Spatial Causalities in Geographies of Scientific Knowledge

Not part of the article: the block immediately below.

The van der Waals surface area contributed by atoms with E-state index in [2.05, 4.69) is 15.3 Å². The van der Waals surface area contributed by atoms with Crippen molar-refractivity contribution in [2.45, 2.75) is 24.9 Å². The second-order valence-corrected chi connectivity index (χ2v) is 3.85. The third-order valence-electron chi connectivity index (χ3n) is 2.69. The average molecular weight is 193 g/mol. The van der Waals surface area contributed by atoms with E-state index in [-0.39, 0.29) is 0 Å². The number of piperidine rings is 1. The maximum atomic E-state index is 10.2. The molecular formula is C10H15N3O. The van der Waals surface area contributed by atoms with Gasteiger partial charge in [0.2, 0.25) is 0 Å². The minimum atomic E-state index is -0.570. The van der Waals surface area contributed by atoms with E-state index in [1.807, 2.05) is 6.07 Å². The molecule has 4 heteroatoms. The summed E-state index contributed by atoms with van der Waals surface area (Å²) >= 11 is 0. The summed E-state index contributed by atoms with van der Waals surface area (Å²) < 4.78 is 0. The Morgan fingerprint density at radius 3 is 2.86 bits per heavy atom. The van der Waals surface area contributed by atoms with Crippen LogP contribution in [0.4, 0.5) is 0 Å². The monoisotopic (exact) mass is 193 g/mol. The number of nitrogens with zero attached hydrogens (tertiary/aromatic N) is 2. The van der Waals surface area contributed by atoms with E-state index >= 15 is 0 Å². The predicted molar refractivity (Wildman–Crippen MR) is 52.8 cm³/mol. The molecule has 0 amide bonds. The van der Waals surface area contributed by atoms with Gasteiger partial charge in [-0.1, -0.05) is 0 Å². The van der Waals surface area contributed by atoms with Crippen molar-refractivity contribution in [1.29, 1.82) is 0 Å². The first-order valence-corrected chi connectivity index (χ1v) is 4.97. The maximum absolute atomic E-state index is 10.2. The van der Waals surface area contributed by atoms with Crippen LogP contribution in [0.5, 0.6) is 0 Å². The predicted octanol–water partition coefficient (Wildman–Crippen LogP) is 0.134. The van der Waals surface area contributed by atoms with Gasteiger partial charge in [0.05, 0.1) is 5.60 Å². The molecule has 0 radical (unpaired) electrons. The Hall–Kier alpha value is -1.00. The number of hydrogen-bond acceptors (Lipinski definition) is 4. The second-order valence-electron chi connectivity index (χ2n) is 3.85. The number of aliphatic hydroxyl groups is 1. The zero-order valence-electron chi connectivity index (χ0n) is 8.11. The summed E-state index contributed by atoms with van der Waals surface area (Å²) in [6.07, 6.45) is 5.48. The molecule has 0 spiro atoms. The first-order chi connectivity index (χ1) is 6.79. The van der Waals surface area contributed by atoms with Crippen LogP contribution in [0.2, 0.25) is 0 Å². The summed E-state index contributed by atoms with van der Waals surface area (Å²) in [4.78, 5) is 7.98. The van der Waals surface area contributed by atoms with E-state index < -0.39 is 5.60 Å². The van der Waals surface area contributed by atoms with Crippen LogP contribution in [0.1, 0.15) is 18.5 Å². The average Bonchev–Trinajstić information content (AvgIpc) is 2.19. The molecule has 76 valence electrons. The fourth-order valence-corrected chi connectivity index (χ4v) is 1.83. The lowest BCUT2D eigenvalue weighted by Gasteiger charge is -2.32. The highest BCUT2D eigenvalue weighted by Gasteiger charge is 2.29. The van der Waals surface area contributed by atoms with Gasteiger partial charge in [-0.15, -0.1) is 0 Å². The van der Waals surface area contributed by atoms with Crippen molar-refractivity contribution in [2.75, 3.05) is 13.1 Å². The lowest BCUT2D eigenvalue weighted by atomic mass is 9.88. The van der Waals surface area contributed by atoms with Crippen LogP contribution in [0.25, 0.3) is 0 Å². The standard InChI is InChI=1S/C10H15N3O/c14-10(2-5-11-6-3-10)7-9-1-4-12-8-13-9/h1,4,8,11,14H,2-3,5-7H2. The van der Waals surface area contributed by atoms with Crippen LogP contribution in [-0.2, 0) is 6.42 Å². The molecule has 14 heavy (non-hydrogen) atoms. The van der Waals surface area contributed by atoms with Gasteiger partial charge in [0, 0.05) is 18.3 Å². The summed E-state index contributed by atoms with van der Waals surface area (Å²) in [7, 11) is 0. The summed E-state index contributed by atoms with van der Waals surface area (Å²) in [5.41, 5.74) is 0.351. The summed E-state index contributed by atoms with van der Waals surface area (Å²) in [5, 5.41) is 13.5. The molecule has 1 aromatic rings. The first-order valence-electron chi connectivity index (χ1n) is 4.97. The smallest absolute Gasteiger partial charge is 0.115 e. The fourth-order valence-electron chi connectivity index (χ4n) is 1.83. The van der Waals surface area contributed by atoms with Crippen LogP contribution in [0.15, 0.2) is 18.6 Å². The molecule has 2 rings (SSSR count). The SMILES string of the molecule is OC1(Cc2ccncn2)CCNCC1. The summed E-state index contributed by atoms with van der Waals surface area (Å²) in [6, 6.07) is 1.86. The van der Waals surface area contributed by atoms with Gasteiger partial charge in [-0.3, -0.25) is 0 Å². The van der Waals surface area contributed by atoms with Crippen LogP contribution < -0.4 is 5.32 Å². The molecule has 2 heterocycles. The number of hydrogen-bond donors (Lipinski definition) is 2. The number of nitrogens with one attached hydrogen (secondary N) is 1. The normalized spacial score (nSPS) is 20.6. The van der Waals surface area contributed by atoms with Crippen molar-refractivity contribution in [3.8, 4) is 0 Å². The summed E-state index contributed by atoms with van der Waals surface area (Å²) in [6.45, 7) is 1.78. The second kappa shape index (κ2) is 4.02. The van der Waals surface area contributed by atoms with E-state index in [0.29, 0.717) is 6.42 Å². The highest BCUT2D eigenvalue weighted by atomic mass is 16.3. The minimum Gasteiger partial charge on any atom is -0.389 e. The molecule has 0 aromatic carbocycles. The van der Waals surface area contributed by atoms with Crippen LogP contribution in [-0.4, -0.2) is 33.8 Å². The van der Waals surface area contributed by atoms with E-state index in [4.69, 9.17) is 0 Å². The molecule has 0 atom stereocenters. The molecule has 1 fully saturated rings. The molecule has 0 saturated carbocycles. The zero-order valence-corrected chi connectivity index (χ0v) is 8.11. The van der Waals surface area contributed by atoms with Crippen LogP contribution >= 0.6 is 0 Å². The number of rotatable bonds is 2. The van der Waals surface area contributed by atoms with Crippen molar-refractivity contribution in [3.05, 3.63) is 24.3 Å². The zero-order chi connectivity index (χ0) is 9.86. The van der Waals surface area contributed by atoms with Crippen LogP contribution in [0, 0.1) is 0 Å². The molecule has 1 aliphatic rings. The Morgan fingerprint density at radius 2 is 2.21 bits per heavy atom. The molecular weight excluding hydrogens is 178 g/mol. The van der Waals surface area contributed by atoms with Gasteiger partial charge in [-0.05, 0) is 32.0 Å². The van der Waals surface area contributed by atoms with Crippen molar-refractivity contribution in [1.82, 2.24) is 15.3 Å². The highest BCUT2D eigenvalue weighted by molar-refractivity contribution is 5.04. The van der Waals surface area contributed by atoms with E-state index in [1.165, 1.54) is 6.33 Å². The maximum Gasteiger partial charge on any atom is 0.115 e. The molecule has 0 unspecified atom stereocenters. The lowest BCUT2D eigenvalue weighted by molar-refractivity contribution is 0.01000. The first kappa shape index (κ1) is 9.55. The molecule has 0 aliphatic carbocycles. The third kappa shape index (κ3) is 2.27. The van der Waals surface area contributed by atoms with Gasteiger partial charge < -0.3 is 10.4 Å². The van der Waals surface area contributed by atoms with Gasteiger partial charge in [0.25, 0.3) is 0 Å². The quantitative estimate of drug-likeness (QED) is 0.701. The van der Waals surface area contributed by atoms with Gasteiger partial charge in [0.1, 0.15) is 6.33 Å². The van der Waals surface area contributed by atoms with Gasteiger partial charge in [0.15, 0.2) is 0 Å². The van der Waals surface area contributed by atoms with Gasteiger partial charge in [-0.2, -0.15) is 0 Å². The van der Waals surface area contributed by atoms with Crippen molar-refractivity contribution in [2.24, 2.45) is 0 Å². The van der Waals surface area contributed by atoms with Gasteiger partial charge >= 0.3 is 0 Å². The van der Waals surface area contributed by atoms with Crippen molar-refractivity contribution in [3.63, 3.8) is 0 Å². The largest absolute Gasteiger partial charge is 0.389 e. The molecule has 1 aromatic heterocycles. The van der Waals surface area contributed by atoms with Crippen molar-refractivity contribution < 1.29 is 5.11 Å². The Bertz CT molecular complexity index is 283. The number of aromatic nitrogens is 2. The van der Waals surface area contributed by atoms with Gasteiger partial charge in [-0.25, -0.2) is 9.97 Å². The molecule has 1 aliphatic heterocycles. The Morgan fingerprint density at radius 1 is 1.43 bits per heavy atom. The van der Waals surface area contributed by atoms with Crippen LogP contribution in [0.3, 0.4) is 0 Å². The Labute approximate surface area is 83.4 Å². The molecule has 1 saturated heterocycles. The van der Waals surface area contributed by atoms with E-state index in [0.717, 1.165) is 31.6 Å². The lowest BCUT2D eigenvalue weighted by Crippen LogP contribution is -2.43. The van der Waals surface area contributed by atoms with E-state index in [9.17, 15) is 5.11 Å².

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This paper tries to discuss the efforts of geographers of science to put science in its geographical contexts. Geographers of science have studied the socio-spatial settings in which scientific knowledge has been generated, displayed, and legitimated. For them, science is socially constructed in “spatialities” and “temporalities”. The major question of this study is how “spatialities” construct scientific knowledge via its “causalities”. The fundamental idea is that geography of science does not only deal with places, locations, and regions where scientific knowledge is produced or distributed; it also deals with a variety set of spatial causalities through which scientific knowledge can be formed and transformed. This means that the development of innovative knowledge and ideas take place not only within a spatial context but also occur due to the spatial causalities associated with the myriad interlinkages and interdependencies among places. These imperatives of spatial significance operate across many spatial scales from body/local to the planet/global. Hence, in our increasingly globalized world, we must seek knowledge in spatial encounters and in-between places, not merely within spaces and places. In addition, when we are living in an unprecedented transformation period which transfers the terrestrial spatial causalities to the virtual spatial causalities via intelligent and digital technologies, we should be more aware of the difference that new algorithms make in our daily life through hacking virtual spatial causalities.